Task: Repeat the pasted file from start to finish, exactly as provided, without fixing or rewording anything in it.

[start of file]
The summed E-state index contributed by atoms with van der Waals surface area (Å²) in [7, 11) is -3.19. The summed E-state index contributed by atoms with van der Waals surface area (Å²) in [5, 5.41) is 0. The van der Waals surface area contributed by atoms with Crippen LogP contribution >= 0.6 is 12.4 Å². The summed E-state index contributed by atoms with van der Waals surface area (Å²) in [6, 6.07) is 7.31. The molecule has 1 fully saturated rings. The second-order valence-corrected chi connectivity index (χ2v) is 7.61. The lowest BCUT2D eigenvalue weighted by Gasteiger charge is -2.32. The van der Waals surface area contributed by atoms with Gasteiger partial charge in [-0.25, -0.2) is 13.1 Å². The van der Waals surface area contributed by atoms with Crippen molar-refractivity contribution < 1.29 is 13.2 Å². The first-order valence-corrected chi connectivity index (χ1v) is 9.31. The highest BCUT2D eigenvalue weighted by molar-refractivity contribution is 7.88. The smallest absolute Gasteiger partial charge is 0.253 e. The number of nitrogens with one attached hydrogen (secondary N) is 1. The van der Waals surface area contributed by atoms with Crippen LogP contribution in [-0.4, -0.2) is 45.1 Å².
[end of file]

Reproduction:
The summed E-state index contributed by atoms with van der Waals surface area (Å²) in [7, 11) is -3.19. The summed E-state index contributed by atoms with van der Waals surface area (Å²) in [5, 5.41) is 0. The van der Waals surface area contributed by atoms with Crippen LogP contribution >= 0.6 is 12.4 Å². The summed E-state index contributed by atoms with van der Waals surface area (Å²) in [6, 6.07) is 7.31. The molecule has 1 fully saturated rings. The second-order valence-corrected chi connectivity index (χ2v) is 7.61. The lowest BCUT2D eigenvalue weighted by Gasteiger charge is -2.32. The van der Waals surface area contributed by atoms with Gasteiger partial charge in [-0.25, -0.2) is 13.1 Å². The van der Waals surface area contributed by atoms with Crippen molar-refractivity contribution < 1.29 is 13.2 Å². The first-order valence-corrected chi connectivity index (χ1v) is 9.31. The highest BCUT2D eigenvalue weighted by molar-refractivity contribution is 7.88. The smallest absolute Gasteiger partial charge is 0.253 e. The number of nitrogens with one attached hydrogen (secondary N) is 1. The van der Waals surface area contributed by atoms with Crippen LogP contribution in [-0.4, -0.2) is 45.1 Å².